Sulforaphane inhibits growth and blocks Wnt/β-catenin signaling of colorectal cancer cells
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Dominic B. Bernkopf1, Gabriele Daum1, Martina Brückner1 and Jürgen Behrens1
1Experimental Medicine II, Nikolaus-Fiebiger-Center, Friedrich-Alexander University Erlangen-Nürnberg (FAU), 91054 Erlangen, Germany
Dominic B. Bernkopf, email: firstname.lastname@example.org
Keywords: colorectal cancer; β-catenin; sulforaphane; Wnt signaling; TCF
Received: June 06, 2018 Accepted: September 06, 2018 Published: September 21, 2018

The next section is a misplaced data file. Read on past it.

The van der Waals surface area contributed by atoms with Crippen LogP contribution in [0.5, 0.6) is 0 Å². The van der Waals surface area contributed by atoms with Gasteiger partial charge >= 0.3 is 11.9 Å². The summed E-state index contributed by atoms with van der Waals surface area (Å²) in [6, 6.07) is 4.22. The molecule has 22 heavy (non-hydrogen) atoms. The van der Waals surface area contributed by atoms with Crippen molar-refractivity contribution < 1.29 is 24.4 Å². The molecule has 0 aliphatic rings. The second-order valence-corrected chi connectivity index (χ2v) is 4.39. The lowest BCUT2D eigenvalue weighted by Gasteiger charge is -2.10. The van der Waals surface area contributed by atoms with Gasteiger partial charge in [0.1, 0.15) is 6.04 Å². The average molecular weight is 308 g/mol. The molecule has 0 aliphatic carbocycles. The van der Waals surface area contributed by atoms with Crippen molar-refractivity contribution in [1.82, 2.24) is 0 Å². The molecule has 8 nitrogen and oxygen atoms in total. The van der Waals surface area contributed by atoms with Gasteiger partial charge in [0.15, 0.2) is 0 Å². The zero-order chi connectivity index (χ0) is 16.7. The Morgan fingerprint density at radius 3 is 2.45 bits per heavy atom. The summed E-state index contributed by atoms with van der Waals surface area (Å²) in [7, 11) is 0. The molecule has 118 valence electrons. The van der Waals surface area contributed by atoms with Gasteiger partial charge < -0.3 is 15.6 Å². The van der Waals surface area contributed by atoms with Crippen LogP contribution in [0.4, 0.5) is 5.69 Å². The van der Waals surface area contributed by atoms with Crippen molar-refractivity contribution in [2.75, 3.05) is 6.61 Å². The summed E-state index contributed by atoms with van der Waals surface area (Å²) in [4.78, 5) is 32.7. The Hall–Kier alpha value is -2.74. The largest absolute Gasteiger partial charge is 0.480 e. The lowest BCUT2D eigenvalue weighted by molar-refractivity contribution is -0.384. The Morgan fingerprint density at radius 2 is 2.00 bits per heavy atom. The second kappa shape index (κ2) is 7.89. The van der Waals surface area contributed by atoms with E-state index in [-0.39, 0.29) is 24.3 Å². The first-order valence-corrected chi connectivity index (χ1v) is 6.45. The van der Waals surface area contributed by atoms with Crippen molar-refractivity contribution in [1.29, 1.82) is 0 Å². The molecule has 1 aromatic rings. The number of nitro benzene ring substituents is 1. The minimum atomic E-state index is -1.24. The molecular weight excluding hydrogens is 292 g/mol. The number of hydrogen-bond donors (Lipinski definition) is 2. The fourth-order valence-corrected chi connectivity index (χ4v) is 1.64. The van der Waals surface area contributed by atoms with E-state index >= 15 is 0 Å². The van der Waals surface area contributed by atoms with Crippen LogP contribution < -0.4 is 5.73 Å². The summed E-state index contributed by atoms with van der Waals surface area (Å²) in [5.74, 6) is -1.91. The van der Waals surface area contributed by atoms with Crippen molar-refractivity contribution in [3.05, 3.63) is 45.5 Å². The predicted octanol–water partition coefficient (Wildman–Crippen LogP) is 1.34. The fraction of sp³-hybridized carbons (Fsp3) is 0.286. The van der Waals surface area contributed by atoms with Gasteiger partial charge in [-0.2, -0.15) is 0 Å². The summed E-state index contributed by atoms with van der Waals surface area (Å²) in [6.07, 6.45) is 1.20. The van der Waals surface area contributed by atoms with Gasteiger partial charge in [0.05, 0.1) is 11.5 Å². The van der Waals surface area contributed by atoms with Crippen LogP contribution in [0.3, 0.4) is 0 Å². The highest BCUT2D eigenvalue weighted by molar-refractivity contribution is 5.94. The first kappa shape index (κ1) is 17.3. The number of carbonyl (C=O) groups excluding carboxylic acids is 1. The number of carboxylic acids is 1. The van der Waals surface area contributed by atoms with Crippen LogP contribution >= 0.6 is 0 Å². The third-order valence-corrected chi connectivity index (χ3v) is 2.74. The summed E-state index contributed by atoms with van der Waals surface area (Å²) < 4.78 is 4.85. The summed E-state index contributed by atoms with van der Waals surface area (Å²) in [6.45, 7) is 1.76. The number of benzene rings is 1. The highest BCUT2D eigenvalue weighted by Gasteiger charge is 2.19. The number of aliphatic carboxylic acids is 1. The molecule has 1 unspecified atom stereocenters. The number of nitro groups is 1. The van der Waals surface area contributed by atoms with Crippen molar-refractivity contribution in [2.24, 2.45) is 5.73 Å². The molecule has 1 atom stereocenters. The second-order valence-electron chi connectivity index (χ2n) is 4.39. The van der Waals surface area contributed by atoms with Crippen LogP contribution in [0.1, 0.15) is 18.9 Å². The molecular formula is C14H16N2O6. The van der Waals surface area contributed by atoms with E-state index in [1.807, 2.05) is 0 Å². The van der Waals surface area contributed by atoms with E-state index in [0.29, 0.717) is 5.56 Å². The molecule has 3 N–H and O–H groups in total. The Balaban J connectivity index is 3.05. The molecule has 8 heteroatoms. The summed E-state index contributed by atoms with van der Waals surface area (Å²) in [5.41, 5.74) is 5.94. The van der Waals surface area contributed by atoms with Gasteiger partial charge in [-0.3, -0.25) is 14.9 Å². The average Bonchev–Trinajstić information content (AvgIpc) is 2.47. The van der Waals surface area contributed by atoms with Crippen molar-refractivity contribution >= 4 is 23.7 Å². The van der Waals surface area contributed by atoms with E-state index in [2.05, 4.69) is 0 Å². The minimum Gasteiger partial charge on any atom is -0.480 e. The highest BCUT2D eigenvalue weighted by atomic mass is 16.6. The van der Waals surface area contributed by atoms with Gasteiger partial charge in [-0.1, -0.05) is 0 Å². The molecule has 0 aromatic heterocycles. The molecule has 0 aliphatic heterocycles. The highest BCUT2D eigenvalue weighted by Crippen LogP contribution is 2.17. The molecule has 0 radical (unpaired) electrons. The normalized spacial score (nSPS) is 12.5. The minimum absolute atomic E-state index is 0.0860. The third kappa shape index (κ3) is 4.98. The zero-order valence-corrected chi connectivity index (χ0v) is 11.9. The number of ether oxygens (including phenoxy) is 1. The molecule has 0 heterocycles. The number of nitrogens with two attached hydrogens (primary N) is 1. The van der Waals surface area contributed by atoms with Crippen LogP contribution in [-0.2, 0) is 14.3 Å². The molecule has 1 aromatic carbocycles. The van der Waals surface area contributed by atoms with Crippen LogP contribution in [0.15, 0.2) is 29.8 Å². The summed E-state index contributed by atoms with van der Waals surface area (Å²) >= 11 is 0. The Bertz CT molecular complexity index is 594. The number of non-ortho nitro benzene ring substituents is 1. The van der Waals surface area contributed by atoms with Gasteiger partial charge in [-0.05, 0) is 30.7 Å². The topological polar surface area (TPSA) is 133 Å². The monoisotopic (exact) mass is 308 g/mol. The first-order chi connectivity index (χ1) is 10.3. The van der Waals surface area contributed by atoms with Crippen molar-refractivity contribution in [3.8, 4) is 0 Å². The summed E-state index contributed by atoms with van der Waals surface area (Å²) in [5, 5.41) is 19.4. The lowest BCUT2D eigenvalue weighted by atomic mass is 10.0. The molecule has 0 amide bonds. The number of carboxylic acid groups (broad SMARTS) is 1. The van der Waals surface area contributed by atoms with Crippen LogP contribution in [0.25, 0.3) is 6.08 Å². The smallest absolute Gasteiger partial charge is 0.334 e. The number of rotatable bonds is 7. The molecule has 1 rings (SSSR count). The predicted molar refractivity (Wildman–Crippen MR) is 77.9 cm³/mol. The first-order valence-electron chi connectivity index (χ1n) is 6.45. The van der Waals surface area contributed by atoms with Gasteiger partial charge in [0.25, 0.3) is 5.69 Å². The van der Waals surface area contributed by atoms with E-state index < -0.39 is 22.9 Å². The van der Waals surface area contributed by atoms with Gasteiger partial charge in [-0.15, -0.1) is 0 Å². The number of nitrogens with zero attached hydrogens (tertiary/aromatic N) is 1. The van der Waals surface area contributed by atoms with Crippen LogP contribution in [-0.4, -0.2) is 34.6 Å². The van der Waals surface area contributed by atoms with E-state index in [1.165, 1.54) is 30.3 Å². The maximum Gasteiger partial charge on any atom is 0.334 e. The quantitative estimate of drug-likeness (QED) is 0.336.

The naturally occurring isothiocyanate sulforaphane (SFN) from cruciferous vegetables is associated with growth inhibition of various cancer types, including colorectal cancer. Colorectal cancer is most frequently driven by hyperactive Wnt/β-catenin signaling. Here, we show that SFN treatment reduced growth of three unrelated colorectal cancer cell lines (SW480, DLD1 and HCT116) via induction of cell death and inhibition of proliferation. Importantly, SFN inhibits Wnt/β-catenin signaling in colorectal cancer cells as shown by inhibition of β-catenin-dependent luciferase reporters and repression of β-catenin target genes (AXIN2, LGR5). SFN inhibits Wnt signaling downstream of β-catenin degradation and induces the formation of nuclear β-catenin structures associated with closed chromatin. Co-expression of the transcription factors LEF1 or TCF4 prevented formation of these structures and rescued inhibition of Wnt/β-catenin signaling by SFN. Our findings provide a molecular basis explaining SFN effects in colorectal cancer cells and underline its potential for prevention and therapy of colorectal cancer.
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